Opinion: 158 families are buying American democracy

Half of all money donated to presidential candidates so far has come from 158 wealthy families. The concentration of political donations suggests those with the means to donate large amounts of money are being disproportionately represented over the average American.

David Goldman/AP/File
Republican presidential candidate Dr. Ben Carson speaks during a campaign event at Cobb Energy Center Tuesday, Dec. 8, 2015, in Atlanta. Half of the contributions made to presidential candidates have been from 158 families.

According to an investigation by the New York Times, half of all the money contributed so far to Democratic and Republican presidential candidates—$176 million—has come from just 158 families, along with the companies they own or control.

Who are these people?  They’re almost entirely white, rich, older and male—even though America is becoming increasingly black and brown, young, female, and with declining household incomes.

According to the report, most of these big contributors live in exclusive neighborhoods where they have private security guards instead of public police officers, private health facilities rather than public parks and pools.

Most send their kids and grand kids to elite private schools rather than public schools. They fly in private jets and get driven in private limousines rather than rely on public transportation.

They don’t have to worry about whether Social Security or Medicare will be there for them in their retirement because they’ve put away huge fortunes. They don’t have to worry about climate change because they don’t live in flimsy homes that might collapse in a hurricane, or where water is scarce, or food supplies endangered.

It’s doubtful that most of these 158 are contributing to these campaigns out of the goodness of their hearts or a sense of public responsibility. They’re largely making investments, just the way they make other investments.

And the success of these investments depends on whether their candidates get elected, and will lower their taxes even further, expand tax loopholes, shred health and safety and environmental regulations so their companies can make even more money, and cut Social Security and Medicare and programs for the poor—and thereby allow these 158 and others like them to secede even more from the rest of our society.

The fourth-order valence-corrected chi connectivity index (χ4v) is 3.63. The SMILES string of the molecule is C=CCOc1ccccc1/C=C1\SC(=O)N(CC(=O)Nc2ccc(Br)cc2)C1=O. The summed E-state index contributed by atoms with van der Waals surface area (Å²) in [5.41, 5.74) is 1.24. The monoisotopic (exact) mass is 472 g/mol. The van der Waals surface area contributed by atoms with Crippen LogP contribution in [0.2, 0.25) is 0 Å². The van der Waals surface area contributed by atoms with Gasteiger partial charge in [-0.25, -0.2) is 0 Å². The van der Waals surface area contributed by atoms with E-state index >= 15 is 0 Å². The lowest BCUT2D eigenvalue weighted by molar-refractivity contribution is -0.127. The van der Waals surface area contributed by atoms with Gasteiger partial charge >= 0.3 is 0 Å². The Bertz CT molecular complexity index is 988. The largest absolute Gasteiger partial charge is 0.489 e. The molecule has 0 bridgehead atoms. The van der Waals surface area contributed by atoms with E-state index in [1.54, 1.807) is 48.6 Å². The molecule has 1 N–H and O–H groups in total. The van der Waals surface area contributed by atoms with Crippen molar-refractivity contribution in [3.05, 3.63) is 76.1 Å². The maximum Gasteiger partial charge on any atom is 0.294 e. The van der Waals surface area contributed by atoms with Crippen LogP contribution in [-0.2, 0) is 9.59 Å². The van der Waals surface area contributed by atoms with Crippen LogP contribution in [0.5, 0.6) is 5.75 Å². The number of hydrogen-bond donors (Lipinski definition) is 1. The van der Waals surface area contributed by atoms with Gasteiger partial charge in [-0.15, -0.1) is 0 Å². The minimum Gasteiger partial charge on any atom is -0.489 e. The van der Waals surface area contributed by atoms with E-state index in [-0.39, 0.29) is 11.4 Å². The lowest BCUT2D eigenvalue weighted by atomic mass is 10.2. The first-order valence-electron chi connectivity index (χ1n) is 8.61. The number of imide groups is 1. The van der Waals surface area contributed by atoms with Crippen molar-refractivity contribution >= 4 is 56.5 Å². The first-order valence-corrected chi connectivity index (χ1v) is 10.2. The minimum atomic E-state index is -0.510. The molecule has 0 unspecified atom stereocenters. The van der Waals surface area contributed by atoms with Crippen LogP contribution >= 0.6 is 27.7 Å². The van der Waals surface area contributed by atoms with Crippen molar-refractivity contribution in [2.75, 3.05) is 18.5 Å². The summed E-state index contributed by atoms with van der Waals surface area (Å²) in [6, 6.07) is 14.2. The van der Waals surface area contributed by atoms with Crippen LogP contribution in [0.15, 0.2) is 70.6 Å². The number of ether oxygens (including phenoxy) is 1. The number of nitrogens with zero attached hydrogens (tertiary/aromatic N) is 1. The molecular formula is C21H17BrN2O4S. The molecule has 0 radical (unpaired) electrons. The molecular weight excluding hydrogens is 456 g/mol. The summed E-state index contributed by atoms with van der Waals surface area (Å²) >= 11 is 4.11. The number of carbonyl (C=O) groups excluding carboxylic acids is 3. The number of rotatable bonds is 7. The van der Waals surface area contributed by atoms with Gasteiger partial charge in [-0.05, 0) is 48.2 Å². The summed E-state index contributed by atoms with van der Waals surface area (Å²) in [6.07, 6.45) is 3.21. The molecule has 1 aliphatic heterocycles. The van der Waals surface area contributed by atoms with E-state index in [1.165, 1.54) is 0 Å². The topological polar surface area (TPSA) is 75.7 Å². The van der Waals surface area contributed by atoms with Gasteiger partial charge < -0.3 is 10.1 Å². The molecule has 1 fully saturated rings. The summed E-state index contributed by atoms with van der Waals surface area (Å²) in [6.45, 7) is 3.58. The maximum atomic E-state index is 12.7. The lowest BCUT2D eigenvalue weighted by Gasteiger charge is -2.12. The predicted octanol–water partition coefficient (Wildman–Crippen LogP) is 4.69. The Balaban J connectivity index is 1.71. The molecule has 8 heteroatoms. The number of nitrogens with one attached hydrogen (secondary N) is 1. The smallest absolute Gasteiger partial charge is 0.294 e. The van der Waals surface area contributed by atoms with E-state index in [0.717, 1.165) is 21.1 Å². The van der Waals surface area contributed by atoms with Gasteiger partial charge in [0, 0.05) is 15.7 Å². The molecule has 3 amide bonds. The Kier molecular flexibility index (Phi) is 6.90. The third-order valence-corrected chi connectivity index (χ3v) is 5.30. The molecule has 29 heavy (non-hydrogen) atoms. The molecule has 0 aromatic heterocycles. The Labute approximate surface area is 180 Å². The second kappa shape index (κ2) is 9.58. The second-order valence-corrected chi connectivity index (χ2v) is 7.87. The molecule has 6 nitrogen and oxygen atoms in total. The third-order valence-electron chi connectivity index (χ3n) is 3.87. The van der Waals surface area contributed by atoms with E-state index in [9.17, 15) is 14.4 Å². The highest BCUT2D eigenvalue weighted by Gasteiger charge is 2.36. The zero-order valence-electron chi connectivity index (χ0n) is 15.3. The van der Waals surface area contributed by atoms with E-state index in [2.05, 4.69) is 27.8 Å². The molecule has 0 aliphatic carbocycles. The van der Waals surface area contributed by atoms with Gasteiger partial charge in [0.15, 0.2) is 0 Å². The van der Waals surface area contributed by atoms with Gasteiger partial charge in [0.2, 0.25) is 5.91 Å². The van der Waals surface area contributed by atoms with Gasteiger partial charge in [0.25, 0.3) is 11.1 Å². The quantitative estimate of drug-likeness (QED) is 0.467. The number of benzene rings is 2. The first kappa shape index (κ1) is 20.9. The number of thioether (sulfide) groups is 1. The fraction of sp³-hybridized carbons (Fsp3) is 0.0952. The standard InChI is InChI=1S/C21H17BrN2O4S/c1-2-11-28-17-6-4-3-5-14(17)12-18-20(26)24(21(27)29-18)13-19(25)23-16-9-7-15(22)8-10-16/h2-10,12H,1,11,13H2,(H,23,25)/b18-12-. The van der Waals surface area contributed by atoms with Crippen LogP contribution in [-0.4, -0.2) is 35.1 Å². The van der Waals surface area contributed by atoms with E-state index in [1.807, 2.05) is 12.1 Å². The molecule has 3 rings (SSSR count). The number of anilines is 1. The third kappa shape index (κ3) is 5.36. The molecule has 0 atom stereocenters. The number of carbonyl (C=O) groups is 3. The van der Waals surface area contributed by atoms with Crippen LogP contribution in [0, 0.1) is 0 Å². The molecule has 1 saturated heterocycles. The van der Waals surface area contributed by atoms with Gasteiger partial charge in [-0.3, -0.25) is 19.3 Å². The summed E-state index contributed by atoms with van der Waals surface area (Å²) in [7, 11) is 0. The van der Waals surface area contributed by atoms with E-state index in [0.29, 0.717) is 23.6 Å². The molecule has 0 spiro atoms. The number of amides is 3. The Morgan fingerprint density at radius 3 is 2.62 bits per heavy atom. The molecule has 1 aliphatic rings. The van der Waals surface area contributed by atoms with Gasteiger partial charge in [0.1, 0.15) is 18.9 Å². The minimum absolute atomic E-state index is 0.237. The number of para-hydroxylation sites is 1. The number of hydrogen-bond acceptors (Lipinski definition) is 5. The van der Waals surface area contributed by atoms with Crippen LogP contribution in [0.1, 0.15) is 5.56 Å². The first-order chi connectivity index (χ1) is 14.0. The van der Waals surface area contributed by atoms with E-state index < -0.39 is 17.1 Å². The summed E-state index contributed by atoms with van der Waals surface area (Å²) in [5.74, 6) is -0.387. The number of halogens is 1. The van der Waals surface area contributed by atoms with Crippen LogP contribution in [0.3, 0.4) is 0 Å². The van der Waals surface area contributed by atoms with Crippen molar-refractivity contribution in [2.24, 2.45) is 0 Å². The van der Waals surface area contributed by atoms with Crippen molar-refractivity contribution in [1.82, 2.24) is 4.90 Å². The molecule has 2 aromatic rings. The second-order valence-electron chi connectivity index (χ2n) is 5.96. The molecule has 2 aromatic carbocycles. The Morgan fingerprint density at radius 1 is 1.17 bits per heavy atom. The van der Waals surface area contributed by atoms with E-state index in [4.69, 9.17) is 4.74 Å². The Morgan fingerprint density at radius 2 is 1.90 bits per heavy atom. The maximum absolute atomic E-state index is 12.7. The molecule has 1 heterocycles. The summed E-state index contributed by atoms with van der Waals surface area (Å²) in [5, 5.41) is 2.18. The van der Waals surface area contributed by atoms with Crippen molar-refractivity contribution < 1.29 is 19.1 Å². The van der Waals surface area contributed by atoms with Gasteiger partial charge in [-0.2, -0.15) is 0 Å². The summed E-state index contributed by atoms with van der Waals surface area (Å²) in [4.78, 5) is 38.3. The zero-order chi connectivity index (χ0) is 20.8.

These people are, after all, are living in their own separate society, and they want to elect people who will represent them, not the rest of us.

How much more evidence do we need that our system is in crisis? How long before we make it work for all of us instead of a handful at the top? We must not let them buy our democracy. We must get big money out of politics. Publicly-finance political campaigns, disclose all sources of campaign funds, and reverse “Citizens United.”

This article first appeared at Robert Reich.

You've read  of  free articles. Subscribe to continue.

Dear Reader,

About a year ago, I happened upon this statement about the Monitor in the Harvard Business Review – under the charming heading of “do things that don’t interest you”:

“Many things that end up” being meaningful, writes social scientist Joseph Grenny, “have come from conference workshops, articles, or online videos that began as a chore and ended with an insight. My work in Kenya, for example, was heavily influenced by a Christian Science Monitor article I had forced myself to read 10 years earlier. Sometimes, we call things ‘boring’ simply because they lie outside the box we are currently in.”

If you were to come up with a punchline to a joke about the Monitor, that would probably be it. We’re seen as being global, fair, insightful, and perhaps a bit too earnest. We’re the bran muffin of journalism.

But you know what? We change lives. And I’m going to argue that we change lives precisely because we force open that too-small box that most human beings think they live in.

The Monitor is a peculiar little publication that’s hard for the world to figure out. We’re run by a church, but we’re not only for church members and we’re not about converting people. We’re known as being fair even as the world becomes as polarized as at any time since the newspaper’s founding in 1908.

We have a mission beyond circulation, we want to bridge divides. We’re about kicking down the door of thought everywhere and saying, “You are bigger and more capable than you realize. And we can prove it.”

If you’re looking for bran muffin journalism, you can subscribe to the Monitor for $15. You’ll get the Monitor Weekly magazine, the Monitor Daily email, and unlimited access to CSMonitor.com.

QR Code to Opinion: 158 families are buying American democracy
Read this article in
https://www.csmonitor.com/Business/Robert-Reich/2015/1209/Opinion-158-families-are-buying-American-democracy
QR Code to Subscription page
Start your subscription today
https://www.csmonitor.com/subscribe